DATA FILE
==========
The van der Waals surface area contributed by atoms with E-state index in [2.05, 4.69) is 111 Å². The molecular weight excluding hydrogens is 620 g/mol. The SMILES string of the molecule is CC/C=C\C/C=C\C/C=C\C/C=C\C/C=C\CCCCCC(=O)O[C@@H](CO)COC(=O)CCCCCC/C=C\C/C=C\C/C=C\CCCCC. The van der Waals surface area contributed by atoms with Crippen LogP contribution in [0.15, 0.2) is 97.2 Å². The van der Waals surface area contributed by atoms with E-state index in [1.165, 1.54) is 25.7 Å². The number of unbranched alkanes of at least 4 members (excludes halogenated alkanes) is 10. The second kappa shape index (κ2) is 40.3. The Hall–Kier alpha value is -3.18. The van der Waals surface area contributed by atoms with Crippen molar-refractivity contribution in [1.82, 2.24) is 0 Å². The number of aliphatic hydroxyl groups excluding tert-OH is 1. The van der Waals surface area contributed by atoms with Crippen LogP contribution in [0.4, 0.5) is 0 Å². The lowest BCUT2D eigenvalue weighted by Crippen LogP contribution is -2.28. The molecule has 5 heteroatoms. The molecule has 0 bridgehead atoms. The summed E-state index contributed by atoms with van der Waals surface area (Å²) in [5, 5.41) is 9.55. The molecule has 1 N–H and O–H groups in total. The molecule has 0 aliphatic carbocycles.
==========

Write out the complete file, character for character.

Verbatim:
The van der Waals surface area contributed by atoms with E-state index in [2.05, 4.69) is 111 Å². The molecular weight excluding hydrogens is 620 g/mol. The SMILES string of the molecule is CC/C=C\C/C=C\C/C=C\C/C=C\C/C=C\CCCCCC(=O)O[C@@H](CO)COC(=O)CCCCCC/C=C\C/C=C\C/C=C\CCCCC. The van der Waals surface area contributed by atoms with Crippen LogP contribution in [0.15, 0.2) is 97.2 Å². The van der Waals surface area contributed by atoms with E-state index in [1.165, 1.54) is 25.7 Å². The number of unbranched alkanes of at least 4 members (excludes halogenated alkanes) is 10. The second kappa shape index (κ2) is 40.3. The Hall–Kier alpha value is -3.18. The van der Waals surface area contributed by atoms with Crippen molar-refractivity contribution in [1.82, 2.24) is 0 Å². The number of aliphatic hydroxyl groups excluding tert-OH is 1. The van der Waals surface area contributed by atoms with Crippen LogP contribution in [0.4, 0.5) is 0 Å². The lowest BCUT2D eigenvalue weighted by Crippen LogP contribution is -2.28. The molecule has 5 heteroatoms. The molecule has 0 bridgehead atoms. The summed E-state index contributed by atoms with van der Waals surface area (Å²) in [5, 5.41) is 9.55. The molecule has 1 N–H and O–H groups in total. The molecule has 0 aliphatic carbocycles.